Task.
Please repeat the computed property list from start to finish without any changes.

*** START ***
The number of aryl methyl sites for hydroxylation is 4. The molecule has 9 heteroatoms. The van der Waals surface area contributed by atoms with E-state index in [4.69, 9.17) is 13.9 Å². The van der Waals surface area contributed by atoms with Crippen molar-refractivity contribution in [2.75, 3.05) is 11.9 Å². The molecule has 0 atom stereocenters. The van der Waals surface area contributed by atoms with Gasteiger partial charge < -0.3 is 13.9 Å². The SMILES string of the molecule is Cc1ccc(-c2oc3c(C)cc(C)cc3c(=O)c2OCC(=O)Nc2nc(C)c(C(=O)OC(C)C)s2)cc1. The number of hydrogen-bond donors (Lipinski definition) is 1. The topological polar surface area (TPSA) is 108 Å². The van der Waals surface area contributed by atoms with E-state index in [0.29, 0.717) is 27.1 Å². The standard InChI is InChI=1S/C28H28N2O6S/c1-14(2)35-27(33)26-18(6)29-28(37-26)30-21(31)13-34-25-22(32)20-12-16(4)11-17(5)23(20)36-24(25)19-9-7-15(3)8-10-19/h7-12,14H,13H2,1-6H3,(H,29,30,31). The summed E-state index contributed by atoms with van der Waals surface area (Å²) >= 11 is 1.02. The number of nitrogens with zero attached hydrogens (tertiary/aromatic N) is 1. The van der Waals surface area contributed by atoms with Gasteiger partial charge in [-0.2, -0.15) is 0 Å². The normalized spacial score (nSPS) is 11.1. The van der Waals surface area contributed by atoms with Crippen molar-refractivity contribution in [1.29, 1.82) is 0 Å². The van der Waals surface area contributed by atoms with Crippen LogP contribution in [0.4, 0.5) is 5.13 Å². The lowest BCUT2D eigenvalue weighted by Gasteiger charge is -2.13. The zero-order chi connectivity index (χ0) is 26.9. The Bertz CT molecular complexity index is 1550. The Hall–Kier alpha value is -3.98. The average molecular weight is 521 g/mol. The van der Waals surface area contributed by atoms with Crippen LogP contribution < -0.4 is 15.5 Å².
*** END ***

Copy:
The number of aryl methyl sites for hydroxylation is 4. The molecule has 9 heteroatoms. The van der Waals surface area contributed by atoms with E-state index in [4.69, 9.17) is 13.9 Å². The van der Waals surface area contributed by atoms with Crippen molar-refractivity contribution in [2.75, 3.05) is 11.9 Å². The molecule has 0 atom stereocenters. The van der Waals surface area contributed by atoms with Gasteiger partial charge < -0.3 is 13.9 Å². The SMILES string of the molecule is Cc1ccc(-c2oc3c(C)cc(C)cc3c(=O)c2OCC(=O)Nc2nc(C)c(C(=O)OC(C)C)s2)cc1. The number of hydrogen-bond donors (Lipinski definition) is 1. The topological polar surface area (TPSA) is 108 Å². The van der Waals surface area contributed by atoms with E-state index in [0.29, 0.717) is 27.1 Å². The standard InChI is InChI=1S/C28H28N2O6S/c1-14(2)35-27(33)26-18(6)29-28(37-26)30-21(31)13-34-25-22(32)20-12-16(4)11-17(5)23(20)36-24(25)19-9-7-15(3)8-10-19/h7-12,14H,13H2,1-6H3,(H,29,30,31). The summed E-state index contributed by atoms with van der Waals surface area (Å²) >= 11 is 1.02. The number of nitrogens with zero attached hydrogens (tertiary/aromatic N) is 1. The van der Waals surface area contributed by atoms with Gasteiger partial charge in [-0.2, -0.15) is 0 Å². The normalized spacial score (nSPS) is 11.1. The van der Waals surface area contributed by atoms with Crippen molar-refractivity contribution in [1.29, 1.82) is 0 Å². The van der Waals surface area contributed by atoms with Crippen LogP contribution in [0.4, 0.5) is 5.13 Å². The lowest BCUT2D eigenvalue weighted by Gasteiger charge is -2.13. The zero-order chi connectivity index (χ0) is 26.9. The Bertz CT molecular complexity index is 1550. The Hall–Kier alpha value is -3.98. The average molecular weight is 521 g/mol. The van der Waals surface area contributed by atoms with Crippen LogP contribution < -0.4 is 15.5 Å².